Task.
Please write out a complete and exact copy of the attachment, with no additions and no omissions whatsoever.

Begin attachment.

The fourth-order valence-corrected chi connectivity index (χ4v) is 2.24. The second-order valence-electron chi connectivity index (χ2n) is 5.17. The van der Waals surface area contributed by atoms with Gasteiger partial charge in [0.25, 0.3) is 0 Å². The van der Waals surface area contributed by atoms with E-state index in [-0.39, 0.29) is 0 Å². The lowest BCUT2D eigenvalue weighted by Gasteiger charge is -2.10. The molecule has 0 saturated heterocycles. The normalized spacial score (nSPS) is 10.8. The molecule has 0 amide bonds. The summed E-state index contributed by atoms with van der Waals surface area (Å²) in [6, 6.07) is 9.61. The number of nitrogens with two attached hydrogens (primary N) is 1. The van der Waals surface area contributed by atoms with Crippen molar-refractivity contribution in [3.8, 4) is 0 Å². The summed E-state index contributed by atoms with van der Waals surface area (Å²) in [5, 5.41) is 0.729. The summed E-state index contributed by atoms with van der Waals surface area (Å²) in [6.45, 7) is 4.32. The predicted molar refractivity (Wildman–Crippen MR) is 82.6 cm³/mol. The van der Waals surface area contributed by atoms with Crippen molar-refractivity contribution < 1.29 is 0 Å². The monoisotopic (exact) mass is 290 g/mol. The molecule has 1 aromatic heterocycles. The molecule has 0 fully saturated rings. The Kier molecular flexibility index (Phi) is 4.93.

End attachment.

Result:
The fourth-order valence-corrected chi connectivity index (χ4v) is 2.24. The second-order valence-electron chi connectivity index (χ2n) is 5.17. The van der Waals surface area contributed by atoms with Gasteiger partial charge in [0.25, 0.3) is 0 Å². The van der Waals surface area contributed by atoms with E-state index in [-0.39, 0.29) is 0 Å². The lowest BCUT2D eigenvalue weighted by Gasteiger charge is -2.10. The molecule has 0 saturated heterocycles. The normalized spacial score (nSPS) is 10.8. The molecule has 0 amide bonds. The summed E-state index contributed by atoms with van der Waals surface area (Å²) in [6, 6.07) is 9.61. The number of nitrogens with two attached hydrogens (primary N) is 1. The van der Waals surface area contributed by atoms with Crippen molar-refractivity contribution in [3.8, 4) is 0 Å². The summed E-state index contributed by atoms with van der Waals surface area (Å²) in [5, 5.41) is 0.729. The summed E-state index contributed by atoms with van der Waals surface area (Å²) in [6.45, 7) is 4.32. The predicted molar refractivity (Wildman–Crippen MR) is 82.6 cm³/mol. The van der Waals surface area contributed by atoms with Crippen molar-refractivity contribution < 1.29 is 0 Å². The monoisotopic (exact) mass is 290 g/mol. The molecule has 1 aromatic heterocycles. The molecule has 0 fully saturated rings. The Kier molecular flexibility index (Phi) is 4.93.